We asked Zoe to answer our questions, and to share some of her work with us, so you could find out a little more about her and her work...

How did you get into art? 
Ever since I was little I have always been creative. My nana taught me how to knit when I was very young and I learnt some basic lace making techniques when I was only 7 years old. I taught myself how to sew and growing up I would often make my own clothes and have even made costumes for my siblings’ Christmas plays as well as my step-mums wedding dress!  Being creative has always felt like a strange obsession, an addiction, I guess you would call it a great passion. I cannot help myself, I have a constant need to create and be creative.

Blue hand dyed silk

Where did you study?
I went to London College of Fashion to study for my art foundation which specialised in fashion and textiles. I then went on the complete my BA(Hons) Textile Design at Falmouth University in 2010 where I fell in love with weaving and the hand dyeing process.

Handwoven and dyed scarfs

What are your main inspirations in your work?
I am obsessed with the patterns and textures of the Cornish coastline and I love to capture these natural abstracts within my textile work. It is always the same details, a section of rock in the cliff face, the marks left in the sand by the moving tide or the peeling paint on a fishing boat.  The coastline gives me endless inspiration, with different weather or times of day it can transform the same stretch of coast. The colours, textures and compositions can all change so I am never quite sure what I will find.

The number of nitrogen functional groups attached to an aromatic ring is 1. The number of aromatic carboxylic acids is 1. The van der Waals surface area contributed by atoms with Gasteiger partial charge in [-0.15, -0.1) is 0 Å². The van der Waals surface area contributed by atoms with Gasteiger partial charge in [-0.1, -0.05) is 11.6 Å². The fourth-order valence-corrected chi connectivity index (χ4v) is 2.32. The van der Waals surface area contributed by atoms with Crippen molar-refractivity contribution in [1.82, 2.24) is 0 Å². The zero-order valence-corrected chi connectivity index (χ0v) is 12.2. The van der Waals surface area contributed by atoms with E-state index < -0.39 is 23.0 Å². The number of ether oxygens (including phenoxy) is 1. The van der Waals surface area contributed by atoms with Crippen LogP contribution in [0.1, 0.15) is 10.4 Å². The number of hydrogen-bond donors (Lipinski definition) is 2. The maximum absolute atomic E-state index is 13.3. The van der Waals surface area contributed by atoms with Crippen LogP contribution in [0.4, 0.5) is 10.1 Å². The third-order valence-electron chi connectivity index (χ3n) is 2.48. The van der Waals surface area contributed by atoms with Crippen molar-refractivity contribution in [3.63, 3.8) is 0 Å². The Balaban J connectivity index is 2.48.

Montage of Cornish coast

How did you get involved with Midsummer nights?
I got involved with Midsummer nights when I was in the Four Crows gallery in Porthleven where I stock some of my work.  I noticed their poster in the window calling for artists to take part in the ‘Cornish storms’ exhibition so I emailed them straight away and then got stuck into this exciting project!

Pink shibori silk

How do you wait out a storm?
We live quite high up, surrounded by fields so our house is really exposed to the elements. When a storm hits we can always hear the howling whistling winds and lashing rain beating down on us.  It is usually once the storm has subsided that I love to go down to the beach to watch the huge crashing waves. The power is so immense I am in awe of its natural beauty and surrender myself to never really being able to comprehend the true power and strength of the sea. I always take my camera too, I can’t resist those gorgeous silvery tones!

Silver sea after a storm

To see Zoe's work in progress visit her blog:

And here is her website:

We hope you like these posts about our artist, if there is anything else you want us to blog about leave a comment below!